Repeat folding, trimming and taping with all 5 papers.

Almost finished! Time to assemble. Stack up all 5 papers in order, #1 on top to #5 on bottom and admire how cool it looks! Glue it all together by applying adhesive along edge and placing next layer on top. Don’t worry if edges aren’t perfectly aligned. You can trim it all after everything is together.

This size of layered papers will fit on a standard A-2 card(like most of our OWH cards) with a small border all around. If you want a center that is a different color than your card base, on the back side of the stack, tape a square of the desired paper. If you have a small sentiment that goes in the center, this is a good method of getting it placed well. Embellish the center as you wish otherwise. Use tacky glue or some other strong adhesive to attach gems, layered punched papers, stickers, brads, buttons etc.
A few ideas for different paper combinations:
Monochromatic colors can look cool if they are of differing textures. Try using embossing folders to add texture.

Try stamping an all over design on sheets of plain paper and using that for several or all of the pieces.


Don’t forget to stop by Lindy’s blog, Paper-Ravin’ to see some more excellent examples of this technique and to see some other really beautiful folded cards! Who is brave enough to give this technique a try? I love that you can use up tons of light weight patterned paper for these cards. I’ll add an InLinkz so that you can all show off your skills… Don’t forget to email me if you have any tutorial requests or submissions!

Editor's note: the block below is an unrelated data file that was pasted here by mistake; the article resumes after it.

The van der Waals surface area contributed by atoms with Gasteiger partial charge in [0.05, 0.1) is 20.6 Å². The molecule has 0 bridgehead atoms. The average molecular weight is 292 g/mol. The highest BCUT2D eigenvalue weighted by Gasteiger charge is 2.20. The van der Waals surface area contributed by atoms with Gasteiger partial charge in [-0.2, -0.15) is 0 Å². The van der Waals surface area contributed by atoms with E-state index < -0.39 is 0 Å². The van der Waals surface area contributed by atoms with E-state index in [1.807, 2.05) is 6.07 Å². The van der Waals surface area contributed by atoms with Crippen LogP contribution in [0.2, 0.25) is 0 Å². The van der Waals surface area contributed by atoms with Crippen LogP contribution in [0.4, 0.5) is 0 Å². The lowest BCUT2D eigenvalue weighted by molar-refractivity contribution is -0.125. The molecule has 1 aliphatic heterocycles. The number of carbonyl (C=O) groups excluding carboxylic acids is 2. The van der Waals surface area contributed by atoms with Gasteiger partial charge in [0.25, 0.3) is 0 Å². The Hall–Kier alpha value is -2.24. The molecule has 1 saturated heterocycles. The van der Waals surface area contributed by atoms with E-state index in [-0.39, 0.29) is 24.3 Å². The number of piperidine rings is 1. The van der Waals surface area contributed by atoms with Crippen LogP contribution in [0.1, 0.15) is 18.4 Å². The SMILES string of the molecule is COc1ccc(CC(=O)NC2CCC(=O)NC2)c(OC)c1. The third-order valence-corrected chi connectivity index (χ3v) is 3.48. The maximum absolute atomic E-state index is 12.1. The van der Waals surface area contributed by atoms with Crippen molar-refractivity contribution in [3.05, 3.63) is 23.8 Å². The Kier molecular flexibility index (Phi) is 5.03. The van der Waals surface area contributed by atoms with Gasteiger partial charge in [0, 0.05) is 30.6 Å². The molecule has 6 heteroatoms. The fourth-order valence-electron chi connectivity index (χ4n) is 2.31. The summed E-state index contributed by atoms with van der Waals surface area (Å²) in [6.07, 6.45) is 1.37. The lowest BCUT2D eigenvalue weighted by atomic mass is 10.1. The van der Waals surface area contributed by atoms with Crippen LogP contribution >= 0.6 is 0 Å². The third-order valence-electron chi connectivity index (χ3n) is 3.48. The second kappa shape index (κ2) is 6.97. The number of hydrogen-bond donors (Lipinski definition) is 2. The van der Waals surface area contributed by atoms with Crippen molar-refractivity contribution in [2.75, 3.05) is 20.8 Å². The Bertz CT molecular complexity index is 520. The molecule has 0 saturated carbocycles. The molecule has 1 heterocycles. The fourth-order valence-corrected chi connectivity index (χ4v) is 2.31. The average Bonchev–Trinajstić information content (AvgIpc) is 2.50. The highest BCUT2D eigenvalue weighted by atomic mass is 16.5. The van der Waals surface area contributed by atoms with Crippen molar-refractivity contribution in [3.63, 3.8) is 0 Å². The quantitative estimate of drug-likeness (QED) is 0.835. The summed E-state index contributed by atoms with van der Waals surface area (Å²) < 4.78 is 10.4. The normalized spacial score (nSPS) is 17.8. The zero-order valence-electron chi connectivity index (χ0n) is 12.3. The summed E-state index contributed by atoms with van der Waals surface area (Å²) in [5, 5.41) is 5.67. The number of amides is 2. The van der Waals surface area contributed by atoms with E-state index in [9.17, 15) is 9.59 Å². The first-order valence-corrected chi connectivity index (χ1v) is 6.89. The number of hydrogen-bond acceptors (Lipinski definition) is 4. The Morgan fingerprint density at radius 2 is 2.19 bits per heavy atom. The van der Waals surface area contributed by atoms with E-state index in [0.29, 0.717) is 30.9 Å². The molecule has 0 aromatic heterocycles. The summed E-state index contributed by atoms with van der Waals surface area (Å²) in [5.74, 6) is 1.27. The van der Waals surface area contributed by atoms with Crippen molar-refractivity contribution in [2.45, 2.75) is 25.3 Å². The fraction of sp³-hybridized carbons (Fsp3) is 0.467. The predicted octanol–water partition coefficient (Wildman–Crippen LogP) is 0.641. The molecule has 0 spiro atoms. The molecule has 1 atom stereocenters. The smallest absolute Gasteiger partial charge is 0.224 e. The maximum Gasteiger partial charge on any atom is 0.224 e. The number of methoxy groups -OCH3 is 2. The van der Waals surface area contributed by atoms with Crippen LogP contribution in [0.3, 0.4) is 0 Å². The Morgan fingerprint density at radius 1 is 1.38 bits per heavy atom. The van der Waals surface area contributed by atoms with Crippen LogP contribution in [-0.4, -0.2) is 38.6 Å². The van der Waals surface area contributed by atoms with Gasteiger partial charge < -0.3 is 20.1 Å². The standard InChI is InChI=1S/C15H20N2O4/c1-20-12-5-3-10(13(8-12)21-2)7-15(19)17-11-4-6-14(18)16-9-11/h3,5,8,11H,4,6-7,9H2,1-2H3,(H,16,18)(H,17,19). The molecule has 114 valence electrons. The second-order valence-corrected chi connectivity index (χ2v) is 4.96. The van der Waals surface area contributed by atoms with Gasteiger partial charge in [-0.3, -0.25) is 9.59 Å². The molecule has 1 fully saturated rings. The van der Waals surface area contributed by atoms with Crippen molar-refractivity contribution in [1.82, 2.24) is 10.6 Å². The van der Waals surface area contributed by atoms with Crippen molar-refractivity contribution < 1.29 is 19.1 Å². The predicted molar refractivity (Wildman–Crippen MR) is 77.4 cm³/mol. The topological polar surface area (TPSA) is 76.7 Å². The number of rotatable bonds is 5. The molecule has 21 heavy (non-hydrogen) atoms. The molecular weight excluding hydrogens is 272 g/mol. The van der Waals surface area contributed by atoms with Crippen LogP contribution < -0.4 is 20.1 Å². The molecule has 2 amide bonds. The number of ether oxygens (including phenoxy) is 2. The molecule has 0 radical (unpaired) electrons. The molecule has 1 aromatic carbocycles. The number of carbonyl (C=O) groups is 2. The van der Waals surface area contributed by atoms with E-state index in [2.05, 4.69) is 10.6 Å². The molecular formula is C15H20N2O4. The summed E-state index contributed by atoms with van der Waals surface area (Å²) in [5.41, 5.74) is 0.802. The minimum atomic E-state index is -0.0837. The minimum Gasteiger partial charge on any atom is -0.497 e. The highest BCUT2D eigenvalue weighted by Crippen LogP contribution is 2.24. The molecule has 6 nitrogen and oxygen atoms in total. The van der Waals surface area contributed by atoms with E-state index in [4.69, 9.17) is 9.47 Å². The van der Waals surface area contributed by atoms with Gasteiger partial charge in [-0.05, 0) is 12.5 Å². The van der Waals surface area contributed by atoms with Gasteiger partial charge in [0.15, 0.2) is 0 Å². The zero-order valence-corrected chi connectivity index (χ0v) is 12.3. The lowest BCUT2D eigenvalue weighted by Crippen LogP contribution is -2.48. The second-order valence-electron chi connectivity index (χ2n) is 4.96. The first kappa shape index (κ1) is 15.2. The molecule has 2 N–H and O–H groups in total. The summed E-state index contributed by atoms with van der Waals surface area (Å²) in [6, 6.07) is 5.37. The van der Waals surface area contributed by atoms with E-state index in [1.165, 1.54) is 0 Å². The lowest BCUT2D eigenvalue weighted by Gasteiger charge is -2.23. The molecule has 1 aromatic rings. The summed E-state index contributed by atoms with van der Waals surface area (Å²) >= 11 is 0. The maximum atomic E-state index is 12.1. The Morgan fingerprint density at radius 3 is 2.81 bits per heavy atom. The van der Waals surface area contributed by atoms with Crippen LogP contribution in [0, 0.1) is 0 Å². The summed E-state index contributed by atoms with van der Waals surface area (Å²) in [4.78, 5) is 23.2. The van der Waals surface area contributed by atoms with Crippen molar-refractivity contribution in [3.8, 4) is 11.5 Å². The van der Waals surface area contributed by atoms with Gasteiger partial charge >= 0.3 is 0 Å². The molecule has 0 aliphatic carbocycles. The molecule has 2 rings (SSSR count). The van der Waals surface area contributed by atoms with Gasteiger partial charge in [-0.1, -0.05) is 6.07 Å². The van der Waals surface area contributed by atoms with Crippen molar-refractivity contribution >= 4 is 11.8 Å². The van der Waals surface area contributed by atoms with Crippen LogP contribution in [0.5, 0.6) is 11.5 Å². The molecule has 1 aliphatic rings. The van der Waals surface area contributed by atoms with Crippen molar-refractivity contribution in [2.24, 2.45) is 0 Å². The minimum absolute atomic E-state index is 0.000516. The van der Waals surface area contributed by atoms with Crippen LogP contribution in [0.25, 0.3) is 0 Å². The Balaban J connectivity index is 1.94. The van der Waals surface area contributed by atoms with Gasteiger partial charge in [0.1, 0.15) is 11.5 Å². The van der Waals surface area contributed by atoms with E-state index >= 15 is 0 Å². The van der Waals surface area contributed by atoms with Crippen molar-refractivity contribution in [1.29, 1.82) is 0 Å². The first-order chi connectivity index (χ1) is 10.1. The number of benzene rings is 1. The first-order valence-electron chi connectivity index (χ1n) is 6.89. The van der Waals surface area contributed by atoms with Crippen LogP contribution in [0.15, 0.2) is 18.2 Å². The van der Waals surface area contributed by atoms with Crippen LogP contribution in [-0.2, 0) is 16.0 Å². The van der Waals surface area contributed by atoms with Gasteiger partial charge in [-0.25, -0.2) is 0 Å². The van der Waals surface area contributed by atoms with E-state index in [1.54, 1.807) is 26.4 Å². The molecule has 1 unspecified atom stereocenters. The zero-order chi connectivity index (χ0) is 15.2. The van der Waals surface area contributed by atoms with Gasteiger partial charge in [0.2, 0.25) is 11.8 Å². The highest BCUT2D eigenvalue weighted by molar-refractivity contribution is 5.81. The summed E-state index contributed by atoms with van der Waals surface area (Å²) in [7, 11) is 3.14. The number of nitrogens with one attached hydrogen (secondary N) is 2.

1. This looks really cool and a great way to use up some paper. Thank you! 🙂
    Melissa T.

  2. I really like this look a lot. I have done the “normal” way of Iris folding, but this is a really new way.
    Thanks for sharing!

  3. Thanks. The paper folding gives the card maker a little variety and I can always stamp on the inside of the card.

  4. I realized I should have added this note at the end of the instructions-you can use heavier scrapbooking papers for this technique if you score the fold line after you cut the “x” in each paper.
    Heavier papers give this technique alot of cool dimension.

  5. This is just great! I’m definitely going to try this right now! Thanks.

  6. Oh wow – I love this! Great way to use some of my coordinating papers!

  7. wow. that is all I can say! I am adventurous but seriously…not EVEN going to try this one. I will just be impressed! lol

  8. This is so cool and the samples are great! I’ve done Iris Folding, but never quite mastered it. Way to much cutting and folding for me. I’m definitely giving this version a try.

  9. The inside papers were easy to do – the 2 top ones were cut so close to the edges I feel like I did them incorrectly. Love the look though. Thanks for the easy to follow directions!

    • The top 2 layers ARE really close to the edges. Don’t think you did it wrong! I end up re-trimming one side of each edge on a bit of an angle so I can put a tiny piece of tape on it. Fussy for sure but it does usually work. Glad you thought the instructions were easy to follow-I know the length is intimidating but once you see how it works, it’s an easy technique.

  10. I’ve done Iris Folding and absolutely love it! Will definately try this as well. Thanks for sharing.

  11. I had so much fun with this! I love this and it is very easy to do, 🙂

  12. Nice technique, TFS

  13. I love Iris folding. This looks more complicated to me, but I would love to try.